All share some commonalities, though. The vast majority of kidney stones — 80 percent — include calcium, most often mixed with oxalate, a naturally occurring substance found in plants that binds with the calcium and crystallizes.

The other commonality is pain. And more pain. Regardless of what they’re made of, kidney stones can hurt. A victim of a kidney stone himself, Dr. Reynolds often hears “that it’s the worst kind of pain you can get.” He adds, “I’d have to agree.”

The composition of the stone won’t be determined until it’s extracted and analyzed.

A long, painful journey

First up, an exam by Dr. Reynolds. If a stone is identified, and if it’s small enough, say 5mm or less, he’ll recommend the patient wait for it to pass. Kidney stones proceed from the kidneys through the ureter, a long tube that carries urine to the bladder. The stone has to then make its way through the urethra and into the toilet bowl.

Dr. Reynold’s jobs as a teen:

Paperboy, delivering the Denver Post
★ Sheetrock installer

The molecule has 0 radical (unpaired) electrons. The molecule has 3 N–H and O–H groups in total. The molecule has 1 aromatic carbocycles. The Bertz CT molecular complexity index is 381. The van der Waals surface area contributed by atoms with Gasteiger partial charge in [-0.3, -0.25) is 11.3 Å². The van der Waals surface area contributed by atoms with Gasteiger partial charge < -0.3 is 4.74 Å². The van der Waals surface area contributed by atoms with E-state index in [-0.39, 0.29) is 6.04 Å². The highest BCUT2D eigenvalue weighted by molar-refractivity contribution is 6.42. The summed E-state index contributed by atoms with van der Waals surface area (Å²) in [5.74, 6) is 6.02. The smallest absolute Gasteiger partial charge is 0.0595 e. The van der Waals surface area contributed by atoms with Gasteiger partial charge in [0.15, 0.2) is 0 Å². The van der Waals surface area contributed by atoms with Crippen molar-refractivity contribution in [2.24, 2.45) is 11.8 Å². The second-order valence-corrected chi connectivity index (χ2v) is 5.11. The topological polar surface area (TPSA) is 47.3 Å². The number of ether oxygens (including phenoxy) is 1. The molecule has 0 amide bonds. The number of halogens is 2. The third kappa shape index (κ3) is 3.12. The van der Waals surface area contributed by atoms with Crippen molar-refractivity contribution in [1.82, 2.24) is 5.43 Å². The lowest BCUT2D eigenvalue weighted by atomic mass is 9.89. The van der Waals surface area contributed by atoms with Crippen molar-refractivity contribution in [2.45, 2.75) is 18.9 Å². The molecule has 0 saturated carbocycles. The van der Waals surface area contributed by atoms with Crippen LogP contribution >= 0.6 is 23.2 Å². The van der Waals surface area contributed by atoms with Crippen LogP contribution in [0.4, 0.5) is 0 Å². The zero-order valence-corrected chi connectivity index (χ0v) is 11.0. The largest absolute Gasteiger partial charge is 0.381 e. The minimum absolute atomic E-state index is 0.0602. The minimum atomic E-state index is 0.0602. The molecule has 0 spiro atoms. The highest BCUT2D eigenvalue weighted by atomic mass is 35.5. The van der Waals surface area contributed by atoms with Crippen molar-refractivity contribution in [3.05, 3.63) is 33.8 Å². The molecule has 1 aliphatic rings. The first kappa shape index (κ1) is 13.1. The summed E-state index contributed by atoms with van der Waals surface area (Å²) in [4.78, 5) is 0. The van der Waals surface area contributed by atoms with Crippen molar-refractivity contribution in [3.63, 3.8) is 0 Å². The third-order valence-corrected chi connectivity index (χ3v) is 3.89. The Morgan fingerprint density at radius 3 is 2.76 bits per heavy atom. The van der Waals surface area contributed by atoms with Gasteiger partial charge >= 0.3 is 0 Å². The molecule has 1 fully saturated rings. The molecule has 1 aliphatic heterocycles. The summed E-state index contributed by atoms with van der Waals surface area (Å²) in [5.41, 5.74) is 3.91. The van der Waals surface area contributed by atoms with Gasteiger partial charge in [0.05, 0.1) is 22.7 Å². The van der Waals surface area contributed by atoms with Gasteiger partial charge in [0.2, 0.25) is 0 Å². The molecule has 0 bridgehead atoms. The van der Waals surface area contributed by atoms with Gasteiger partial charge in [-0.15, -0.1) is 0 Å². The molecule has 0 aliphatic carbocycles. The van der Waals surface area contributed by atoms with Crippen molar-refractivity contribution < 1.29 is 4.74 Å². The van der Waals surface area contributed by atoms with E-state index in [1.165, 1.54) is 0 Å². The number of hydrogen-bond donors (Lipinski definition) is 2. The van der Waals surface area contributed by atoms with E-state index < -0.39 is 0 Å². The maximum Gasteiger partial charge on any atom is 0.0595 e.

★ Janitor at a junior high

To make an appointment with Dr. Reynolds, call (801) 773-4840, or go here for an online appointment

If the stone is too large to make that journey, then surgery is in order. Dr. Reynolds usually begins with what is called extracorporeal shock wave lithotripsy therapy, or ESWT, a procedure that resonates shock waves through the abdomen. The shock waves seek to blast the stone into fragments that are small enough to pass in urine.

This process can also be painful, he said, depending on how the crumbs end up. “Some people are pain free afterwards and pass them quickly. Some people have a lot of pain passing the fragments. It depends on how well they break,” he said. “Our goal is to get it in small enough pieces, but it’s hard to predict.”

The lithotripsy is successful in most cases — about 90 percent, says Dr. Reynolds. But when that doesn’t work, the next step is to go after the stone ureteroscopically — using a scope to inspect the ureter. The stone is broken up with a laser, he said, “unless it’s small enough that we can just pull it out.”

Recovery is usually uncomplicated for this outpatient procedure.

Difficult to overdose on calcium

While there are many factors behind the causes of kidney stones (most involving calcium), your diet is usually not one of them. Don’t worry about taking calcium supplements or drinking a lot of milk.

In fact, said Dr. Reynolds, calcium is sometimes prescribed, an issue that has to do “with the chemistry of calcium oxalate formation.”

Also recommended in some cases is potassium citrate, which helps decrease the acidity of the urine.